Perhaps you can relate. You might be the person who often gets overwhelmed with the crazy number of things going on in your life, each one deserving your full attention, but you can sense yourself stretching thin. You feel the anxiousness of wanting to please everyone around you but you doubt your ability to do so. You get to the point where the weight of your stress feels as though it’s crushing you, so the best course of action in your mind is to just give up. Any of this hitting home?
Maybe that’s you. Maybe it’s not. It’s not me. My mom has asked me multiple times throughout the years, “are you sure you aren’t putting too much on your plate at once?” I know her questions and concerns come from a place of love, but I always respond with “nope.” In my mind I justify what I’m doing by thinking “I could probably fit more onto my plate, actually. I’m super hungry anyway!” Truthfully, I almost never get stressed out. I’ve always had a lot of self-confidence so when a ton of stuff comes up all at once I get excited at the thought of dominating all of it. My problem is I try to take everything on by myself. Deep down I want sole responsibility so I can own 100% of the sense of accomplishment at the end. I like challenges and I like to push myself to see how much I can handle.
Whether responsibility makes you want to give up or whether it makes you attempt to accomplish everything all on your own, you are chasing responsibility in an unbiblical way. Both scenarios lack a complete trust in God. I will expound on this thought in a little bit, but first I want to explain why I decided to write this blog post.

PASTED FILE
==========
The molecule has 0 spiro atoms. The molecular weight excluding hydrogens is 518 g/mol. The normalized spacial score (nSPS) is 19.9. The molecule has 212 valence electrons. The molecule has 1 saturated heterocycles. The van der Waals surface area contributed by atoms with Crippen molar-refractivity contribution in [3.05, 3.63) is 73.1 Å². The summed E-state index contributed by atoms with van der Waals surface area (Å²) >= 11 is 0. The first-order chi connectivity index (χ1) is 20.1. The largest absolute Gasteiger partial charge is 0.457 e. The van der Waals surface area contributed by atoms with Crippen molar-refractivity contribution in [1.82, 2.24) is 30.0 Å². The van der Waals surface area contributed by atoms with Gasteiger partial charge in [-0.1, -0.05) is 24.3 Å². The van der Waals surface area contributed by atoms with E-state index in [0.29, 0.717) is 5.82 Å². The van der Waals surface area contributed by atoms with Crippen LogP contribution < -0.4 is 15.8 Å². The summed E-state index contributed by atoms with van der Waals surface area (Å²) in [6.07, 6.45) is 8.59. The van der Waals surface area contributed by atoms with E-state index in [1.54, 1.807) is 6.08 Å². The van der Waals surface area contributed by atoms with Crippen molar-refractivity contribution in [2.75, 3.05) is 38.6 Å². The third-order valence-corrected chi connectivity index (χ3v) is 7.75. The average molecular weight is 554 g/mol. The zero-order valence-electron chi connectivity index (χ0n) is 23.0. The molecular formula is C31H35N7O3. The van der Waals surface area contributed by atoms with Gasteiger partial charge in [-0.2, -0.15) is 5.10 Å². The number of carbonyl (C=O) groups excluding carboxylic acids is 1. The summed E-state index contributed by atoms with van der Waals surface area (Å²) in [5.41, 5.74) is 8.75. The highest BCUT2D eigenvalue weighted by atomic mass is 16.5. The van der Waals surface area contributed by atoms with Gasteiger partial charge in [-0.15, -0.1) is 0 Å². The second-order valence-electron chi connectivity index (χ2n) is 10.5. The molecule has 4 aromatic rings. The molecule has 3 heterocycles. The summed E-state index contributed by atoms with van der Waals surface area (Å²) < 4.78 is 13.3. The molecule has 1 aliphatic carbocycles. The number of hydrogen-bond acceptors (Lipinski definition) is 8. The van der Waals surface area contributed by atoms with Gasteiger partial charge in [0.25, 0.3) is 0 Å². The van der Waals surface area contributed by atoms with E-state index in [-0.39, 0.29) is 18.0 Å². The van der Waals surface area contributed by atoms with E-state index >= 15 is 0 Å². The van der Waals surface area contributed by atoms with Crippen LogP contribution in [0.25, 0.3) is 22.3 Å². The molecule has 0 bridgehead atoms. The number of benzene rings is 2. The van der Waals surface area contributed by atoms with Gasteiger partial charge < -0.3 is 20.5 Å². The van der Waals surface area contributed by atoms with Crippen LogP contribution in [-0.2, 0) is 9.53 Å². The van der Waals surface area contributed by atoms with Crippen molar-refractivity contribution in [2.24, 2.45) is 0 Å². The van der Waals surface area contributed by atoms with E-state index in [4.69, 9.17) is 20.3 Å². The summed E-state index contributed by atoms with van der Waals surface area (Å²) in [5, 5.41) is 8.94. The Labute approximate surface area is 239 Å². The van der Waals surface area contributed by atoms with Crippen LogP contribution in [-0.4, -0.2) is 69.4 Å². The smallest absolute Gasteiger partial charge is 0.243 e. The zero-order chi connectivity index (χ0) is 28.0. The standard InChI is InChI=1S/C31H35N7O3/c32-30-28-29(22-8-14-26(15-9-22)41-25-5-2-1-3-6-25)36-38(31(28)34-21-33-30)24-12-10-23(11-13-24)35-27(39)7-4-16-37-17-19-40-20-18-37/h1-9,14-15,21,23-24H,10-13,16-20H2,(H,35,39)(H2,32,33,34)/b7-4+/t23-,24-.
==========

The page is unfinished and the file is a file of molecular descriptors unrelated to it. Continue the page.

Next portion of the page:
Second, I feel the responsibility of now possessing the title of “Ministry Staff” with Athletes in Action. I am now going to be entrusted and expected to lead a ministry effort with AIA, which I was already doing in some ways before I came on staff, but now I have the title tied to my name. Now it is literally a job where I will have people supporting me financially. If I stumble in my relationship with Christ now I’m in a position where it could negatively affect A LOT more people than just myself. I know that to faithfully utilize this position with AIA that I have to step my game up big time.
Last, I’m about to leave Birmingham to go out to Spring Training in Arizona. There is an added sense of responsibility here because this is my second season. I’m entering this season knowing exactly what to expect. Because there are no surprises, I know I should be able to make an even bigger impact than I did last season. If you know me pretty well and you’ve heard me talk about my season with the Royals you probably heard about all the challenges I faced being a Christian in the environment of professional baseball. It is an environment filled with darkness and sin and not a whole lot of Christians who are actively pursuing Jesus. Because of the environment, and the fact that this is my second season and I’ve grown a ton since last season, I know I am in a position to make a really big impact for the Kingdom of God. But I also know that in order to do this I have to really step my game up.